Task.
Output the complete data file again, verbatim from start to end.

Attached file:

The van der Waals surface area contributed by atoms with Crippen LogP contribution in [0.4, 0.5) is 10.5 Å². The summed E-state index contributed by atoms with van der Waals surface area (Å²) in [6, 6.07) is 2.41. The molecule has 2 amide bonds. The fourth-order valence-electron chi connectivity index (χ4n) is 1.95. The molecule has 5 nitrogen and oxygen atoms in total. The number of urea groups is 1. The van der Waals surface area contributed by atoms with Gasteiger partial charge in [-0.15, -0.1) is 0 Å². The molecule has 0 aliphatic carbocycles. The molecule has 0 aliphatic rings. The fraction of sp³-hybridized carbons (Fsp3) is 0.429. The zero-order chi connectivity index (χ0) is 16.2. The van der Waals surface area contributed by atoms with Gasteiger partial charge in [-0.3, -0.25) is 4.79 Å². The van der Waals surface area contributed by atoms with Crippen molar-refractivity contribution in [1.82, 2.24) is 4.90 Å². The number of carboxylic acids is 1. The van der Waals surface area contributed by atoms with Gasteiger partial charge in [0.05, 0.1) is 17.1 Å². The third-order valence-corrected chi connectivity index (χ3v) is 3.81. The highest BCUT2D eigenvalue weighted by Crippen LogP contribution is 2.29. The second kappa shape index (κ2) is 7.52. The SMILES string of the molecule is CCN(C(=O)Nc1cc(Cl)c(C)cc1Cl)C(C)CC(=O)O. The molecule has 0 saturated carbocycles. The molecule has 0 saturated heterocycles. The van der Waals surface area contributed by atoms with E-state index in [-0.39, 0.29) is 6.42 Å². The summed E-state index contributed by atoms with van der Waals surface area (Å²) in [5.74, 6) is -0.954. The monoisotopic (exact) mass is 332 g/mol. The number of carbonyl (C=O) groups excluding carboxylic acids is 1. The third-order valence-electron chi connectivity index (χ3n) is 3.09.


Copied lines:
The van der Waals surface area contributed by atoms with Crippen LogP contribution in [0.4, 0.5) is 10.5 Å². The summed E-state index contributed by atoms with van der Waals surface area (Å²) in [6, 6.07) is 2.41. The molecule has 2 amide bonds. The fourth-order valence-electron chi connectivity index (χ4n) is 1.95. The molecule has 5 nitrogen and oxygen atoms in total. The number of urea groups is 1. The van der Waals surface area contributed by atoms with Gasteiger partial charge in [-0.15, -0.1) is 0 Å². The molecule has 0 aliphatic carbocycles. The molecule has 0 aliphatic rings. The fraction of sp³-hybridized carbons (Fsp3) is 0.429. The zero-order chi connectivity index (χ0) is 16.2. The van der Waals surface area contributed by atoms with Gasteiger partial charge in [-0.3, -0.25) is 4.79 Å². The van der Waals surface area contributed by atoms with Crippen molar-refractivity contribution in [1.82, 2.24) is 4.90 Å². The number of carboxylic acids is 1. The van der Waals surface area contributed by atoms with Gasteiger partial charge in [0.05, 0.1) is 17.1 Å². The third-order valence-corrected chi connectivity index (χ3v) is 3.81. The highest BCUT2D eigenvalue weighted by Crippen LogP contribution is 2.29. The second kappa shape index (κ2) is 7.52. The SMILES string of the molecule is CCN(C(=O)Nc1cc(Cl)c(C)cc1Cl)C(C)CC(=O)O. The molecule has 0 saturated carbocycles. The molecule has 0 saturated heterocycles. The van der Waals surface area contributed by atoms with E-state index in [-0.39, 0.29) is 6.42 Å². The summed E-state index contributed by atoms with van der Waals surface area (Å²) in [5.74, 6) is -0.954. The monoisotopic (exact) mass is 332 g/mol. The number of carbonyl (C=O) groups excluding carboxylic acids is 1. The third-order valence-electron chi connectivity index (χ3n) is 3.09.